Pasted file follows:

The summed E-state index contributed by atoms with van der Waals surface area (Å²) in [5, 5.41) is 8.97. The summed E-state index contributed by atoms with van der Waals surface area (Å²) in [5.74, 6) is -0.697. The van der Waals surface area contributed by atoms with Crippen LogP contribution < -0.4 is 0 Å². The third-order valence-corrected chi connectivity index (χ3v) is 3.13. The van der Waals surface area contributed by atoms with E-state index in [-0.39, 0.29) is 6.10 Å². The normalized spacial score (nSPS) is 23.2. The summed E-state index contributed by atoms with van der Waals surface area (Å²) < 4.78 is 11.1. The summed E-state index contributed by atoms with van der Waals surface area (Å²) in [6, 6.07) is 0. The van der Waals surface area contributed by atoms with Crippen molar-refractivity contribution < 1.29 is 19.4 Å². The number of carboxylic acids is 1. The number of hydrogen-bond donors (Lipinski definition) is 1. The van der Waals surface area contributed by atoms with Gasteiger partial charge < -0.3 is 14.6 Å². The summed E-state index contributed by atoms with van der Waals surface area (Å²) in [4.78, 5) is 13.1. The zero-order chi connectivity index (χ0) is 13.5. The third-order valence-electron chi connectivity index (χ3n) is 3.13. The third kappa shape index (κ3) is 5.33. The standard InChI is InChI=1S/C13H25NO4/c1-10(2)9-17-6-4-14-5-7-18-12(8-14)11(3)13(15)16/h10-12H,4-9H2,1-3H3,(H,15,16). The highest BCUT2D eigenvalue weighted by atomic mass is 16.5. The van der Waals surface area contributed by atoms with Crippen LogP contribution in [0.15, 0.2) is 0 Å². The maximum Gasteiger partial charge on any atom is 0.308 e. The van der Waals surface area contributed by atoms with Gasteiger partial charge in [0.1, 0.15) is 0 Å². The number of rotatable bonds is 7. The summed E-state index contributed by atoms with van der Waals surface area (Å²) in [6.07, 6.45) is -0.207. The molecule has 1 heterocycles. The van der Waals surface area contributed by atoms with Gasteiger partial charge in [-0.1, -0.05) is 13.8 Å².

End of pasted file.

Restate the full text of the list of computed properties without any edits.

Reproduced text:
The summed E-state index contributed by atoms with van der Waals surface area (Å²) in [5, 5.41) is 8.97. The summed E-state index contributed by atoms with van der Waals surface area (Å²) in [5.74, 6) is -0.697. The van der Waals surface area contributed by atoms with Crippen LogP contribution < -0.4 is 0 Å². The third-order valence-corrected chi connectivity index (χ3v) is 3.13. The van der Waals surface area contributed by atoms with E-state index in [-0.39, 0.29) is 6.10 Å². The normalized spacial score (nSPS) is 23.2. The summed E-state index contributed by atoms with van der Waals surface area (Å²) < 4.78 is 11.1. The summed E-state index contributed by atoms with van der Waals surface area (Å²) in [6, 6.07) is 0. The van der Waals surface area contributed by atoms with Crippen molar-refractivity contribution < 1.29 is 19.4 Å². The number of carboxylic acids is 1. The number of hydrogen-bond donors (Lipinski definition) is 1. The van der Waals surface area contributed by atoms with Gasteiger partial charge < -0.3 is 14.6 Å². The summed E-state index contributed by atoms with van der Waals surface area (Å²) in [4.78, 5) is 13.1. The zero-order chi connectivity index (χ0) is 13.5. The third-order valence-electron chi connectivity index (χ3n) is 3.13. The third kappa shape index (κ3) is 5.33. The standard InChI is InChI=1S/C13H25NO4/c1-10(2)9-17-6-4-14-5-7-18-12(8-14)11(3)13(15)16/h10-12H,4-9H2,1-3H3,(H,15,16). The highest BCUT2D eigenvalue weighted by atomic mass is 16.5. The van der Waals surface area contributed by atoms with Crippen LogP contribution in [0.15, 0.2) is 0 Å². The maximum Gasteiger partial charge on any atom is 0.308 e. The van der Waals surface area contributed by atoms with Gasteiger partial charge in [0.1, 0.15) is 0 Å². The number of rotatable bonds is 7. The summed E-state index contributed by atoms with van der Waals surface area (Å²) in [6.07, 6.45) is -0.207. The molecule has 1 heterocycles. The van der Waals surface area contributed by atoms with Gasteiger partial charge in [-0.1, -0.05) is 13.8 Å².